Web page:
A spokesman for the ruling Cambodian People’s Party (CPP) warned that legal action would be taken against any opposition figures who continue to use the campaign slogans “change, change” and “Hun Sen step down”.
Spokesman Sok Eysan told local media yesterday that these phrases would not be permitted during the upcoming campaign period, which begins on Saturday, because they affect the reputation and dignity of CPP leaders.
Eysan said the CPP would file a complaint with the National Election Committee (NEC), but may also file a complaint with the judiciary if the NEC does not act. “This will receive a fine and a prison conviction,” he told The Post.
Earlier this week, Defence Minister Tea Banh said protesters using this rhetoric would get their teeth kicked out, and Eysan himself said they could be killed.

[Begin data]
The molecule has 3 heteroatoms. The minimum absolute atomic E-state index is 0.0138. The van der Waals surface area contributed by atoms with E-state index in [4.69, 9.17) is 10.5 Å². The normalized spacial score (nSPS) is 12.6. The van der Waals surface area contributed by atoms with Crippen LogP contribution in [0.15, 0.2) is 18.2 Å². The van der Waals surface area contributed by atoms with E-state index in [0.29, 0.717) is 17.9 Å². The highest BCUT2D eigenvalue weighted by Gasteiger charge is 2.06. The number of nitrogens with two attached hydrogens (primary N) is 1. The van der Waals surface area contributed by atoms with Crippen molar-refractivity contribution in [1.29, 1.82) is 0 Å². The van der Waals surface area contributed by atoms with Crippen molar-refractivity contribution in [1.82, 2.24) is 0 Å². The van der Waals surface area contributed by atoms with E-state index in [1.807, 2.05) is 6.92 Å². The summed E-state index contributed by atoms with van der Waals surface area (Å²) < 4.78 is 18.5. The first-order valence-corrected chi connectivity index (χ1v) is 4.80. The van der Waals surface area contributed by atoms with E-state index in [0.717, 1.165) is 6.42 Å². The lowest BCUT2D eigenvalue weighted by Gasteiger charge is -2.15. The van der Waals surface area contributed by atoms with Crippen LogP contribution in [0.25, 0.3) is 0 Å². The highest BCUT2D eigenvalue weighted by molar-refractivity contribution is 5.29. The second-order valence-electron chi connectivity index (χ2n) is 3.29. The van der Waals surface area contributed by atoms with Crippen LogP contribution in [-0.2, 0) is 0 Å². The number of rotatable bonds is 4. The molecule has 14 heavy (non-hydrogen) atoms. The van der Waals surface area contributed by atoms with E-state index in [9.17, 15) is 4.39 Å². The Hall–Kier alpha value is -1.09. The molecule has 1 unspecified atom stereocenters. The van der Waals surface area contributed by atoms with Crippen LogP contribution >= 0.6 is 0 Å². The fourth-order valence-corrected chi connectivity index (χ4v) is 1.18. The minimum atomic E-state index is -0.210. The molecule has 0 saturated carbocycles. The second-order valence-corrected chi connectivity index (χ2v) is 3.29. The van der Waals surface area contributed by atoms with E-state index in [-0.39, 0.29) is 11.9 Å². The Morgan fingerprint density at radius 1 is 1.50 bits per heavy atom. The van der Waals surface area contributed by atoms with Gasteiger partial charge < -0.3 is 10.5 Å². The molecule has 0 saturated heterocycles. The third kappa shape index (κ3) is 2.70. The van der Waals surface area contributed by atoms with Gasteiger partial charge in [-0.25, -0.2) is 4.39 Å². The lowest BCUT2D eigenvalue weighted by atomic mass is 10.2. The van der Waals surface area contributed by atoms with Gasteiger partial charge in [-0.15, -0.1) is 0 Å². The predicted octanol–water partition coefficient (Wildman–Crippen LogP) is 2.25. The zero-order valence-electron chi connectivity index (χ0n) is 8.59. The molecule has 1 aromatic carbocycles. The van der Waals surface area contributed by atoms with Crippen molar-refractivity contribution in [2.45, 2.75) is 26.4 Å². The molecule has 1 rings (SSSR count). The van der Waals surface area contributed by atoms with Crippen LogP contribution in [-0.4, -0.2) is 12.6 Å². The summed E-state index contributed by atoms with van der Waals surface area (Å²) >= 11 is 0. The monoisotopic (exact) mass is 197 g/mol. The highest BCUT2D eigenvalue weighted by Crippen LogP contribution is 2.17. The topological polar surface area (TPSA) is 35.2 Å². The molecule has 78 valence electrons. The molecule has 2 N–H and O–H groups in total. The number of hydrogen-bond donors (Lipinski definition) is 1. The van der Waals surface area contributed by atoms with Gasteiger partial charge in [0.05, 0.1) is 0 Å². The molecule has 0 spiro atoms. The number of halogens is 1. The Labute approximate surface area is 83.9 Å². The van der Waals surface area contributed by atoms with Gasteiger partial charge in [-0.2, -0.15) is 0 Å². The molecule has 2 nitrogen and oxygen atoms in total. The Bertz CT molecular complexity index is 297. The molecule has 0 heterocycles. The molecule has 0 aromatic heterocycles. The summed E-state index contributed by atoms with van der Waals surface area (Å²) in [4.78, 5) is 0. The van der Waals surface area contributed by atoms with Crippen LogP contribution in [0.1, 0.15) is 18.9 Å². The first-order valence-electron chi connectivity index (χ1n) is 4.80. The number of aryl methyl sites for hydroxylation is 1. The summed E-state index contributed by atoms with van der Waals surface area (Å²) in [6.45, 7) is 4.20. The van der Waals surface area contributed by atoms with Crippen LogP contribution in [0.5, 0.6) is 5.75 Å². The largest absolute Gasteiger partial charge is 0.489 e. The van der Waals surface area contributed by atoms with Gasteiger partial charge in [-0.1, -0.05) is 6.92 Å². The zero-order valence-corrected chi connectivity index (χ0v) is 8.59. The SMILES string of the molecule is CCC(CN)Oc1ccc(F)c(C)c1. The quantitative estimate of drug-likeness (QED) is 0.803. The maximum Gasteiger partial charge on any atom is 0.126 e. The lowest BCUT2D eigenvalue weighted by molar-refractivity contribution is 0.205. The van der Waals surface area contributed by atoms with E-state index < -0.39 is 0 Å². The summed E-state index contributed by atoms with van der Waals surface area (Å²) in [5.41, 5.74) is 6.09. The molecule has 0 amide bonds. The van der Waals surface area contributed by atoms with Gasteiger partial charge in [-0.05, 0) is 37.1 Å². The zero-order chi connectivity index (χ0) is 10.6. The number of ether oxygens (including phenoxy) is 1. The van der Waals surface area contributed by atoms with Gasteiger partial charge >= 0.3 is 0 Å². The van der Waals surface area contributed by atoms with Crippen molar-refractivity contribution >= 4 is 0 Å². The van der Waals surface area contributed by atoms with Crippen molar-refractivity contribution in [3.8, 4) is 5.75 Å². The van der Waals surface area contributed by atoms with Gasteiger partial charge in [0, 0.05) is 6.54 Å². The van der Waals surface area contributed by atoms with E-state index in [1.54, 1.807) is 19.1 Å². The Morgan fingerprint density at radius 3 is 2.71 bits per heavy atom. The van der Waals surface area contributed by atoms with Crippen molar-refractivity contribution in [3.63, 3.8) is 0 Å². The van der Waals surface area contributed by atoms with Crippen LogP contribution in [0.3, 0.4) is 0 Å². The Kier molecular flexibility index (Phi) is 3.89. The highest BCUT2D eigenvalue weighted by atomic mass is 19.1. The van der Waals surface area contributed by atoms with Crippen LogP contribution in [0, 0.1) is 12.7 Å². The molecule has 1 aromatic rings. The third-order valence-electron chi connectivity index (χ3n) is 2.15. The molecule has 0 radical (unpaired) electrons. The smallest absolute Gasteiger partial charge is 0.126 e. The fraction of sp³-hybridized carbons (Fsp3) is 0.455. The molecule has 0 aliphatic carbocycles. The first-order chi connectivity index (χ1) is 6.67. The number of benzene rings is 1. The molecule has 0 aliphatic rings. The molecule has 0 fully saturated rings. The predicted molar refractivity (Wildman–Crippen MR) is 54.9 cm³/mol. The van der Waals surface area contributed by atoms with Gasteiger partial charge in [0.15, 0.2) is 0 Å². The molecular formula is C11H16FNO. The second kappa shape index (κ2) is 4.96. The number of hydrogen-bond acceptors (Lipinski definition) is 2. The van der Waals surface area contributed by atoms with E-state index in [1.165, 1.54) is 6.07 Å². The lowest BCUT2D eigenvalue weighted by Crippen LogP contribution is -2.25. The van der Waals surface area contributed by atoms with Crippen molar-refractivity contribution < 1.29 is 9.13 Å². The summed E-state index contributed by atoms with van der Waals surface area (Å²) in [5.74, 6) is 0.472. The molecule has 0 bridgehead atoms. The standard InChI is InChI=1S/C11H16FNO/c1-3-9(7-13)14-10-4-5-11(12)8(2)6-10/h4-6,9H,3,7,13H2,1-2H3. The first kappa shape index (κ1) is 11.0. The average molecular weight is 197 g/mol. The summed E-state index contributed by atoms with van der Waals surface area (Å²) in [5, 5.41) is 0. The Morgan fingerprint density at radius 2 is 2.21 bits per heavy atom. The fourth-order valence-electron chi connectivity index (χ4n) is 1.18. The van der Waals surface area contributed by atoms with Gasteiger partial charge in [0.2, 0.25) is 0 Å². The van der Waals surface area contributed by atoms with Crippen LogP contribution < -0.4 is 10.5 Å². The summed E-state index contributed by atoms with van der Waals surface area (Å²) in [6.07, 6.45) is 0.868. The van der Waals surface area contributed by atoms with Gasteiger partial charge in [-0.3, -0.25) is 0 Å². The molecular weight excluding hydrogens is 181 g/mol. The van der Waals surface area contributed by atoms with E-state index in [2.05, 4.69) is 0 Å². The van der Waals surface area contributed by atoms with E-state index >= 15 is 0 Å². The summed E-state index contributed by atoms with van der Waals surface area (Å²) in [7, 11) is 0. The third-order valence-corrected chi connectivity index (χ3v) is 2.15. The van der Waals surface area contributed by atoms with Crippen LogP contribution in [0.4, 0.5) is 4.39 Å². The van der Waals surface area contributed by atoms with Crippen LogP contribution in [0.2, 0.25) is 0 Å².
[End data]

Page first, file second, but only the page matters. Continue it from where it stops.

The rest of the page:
Following a series of provocative statements by ruling party officials, CNRP spokesman Yim Sovann said yesterday that he will no longer comment on statements from the CPP.
Hang Puthea, spokesman for the NEC, said his organisation has not yet considered whether these specific phrases violate the established Election Law.
“Each party has the right to create phrases to use and ask the NEC to examine the meaning of its propaganda,” Puthea said.
Political analyst Meas Ny said that the CPP’s attempt to ban the mottos was indicative of the ruling party’s “anxiety”.
Ny compared it to the government’s successful banning of CNRP slogan “Replace commune chiefs who serve the party with commune chiefs who serve the people”.
“Hun Sen himself is in a state of stress because he thinks fewer people will support CPP,” Ny said.
Additional reporting by Andrew Nachemson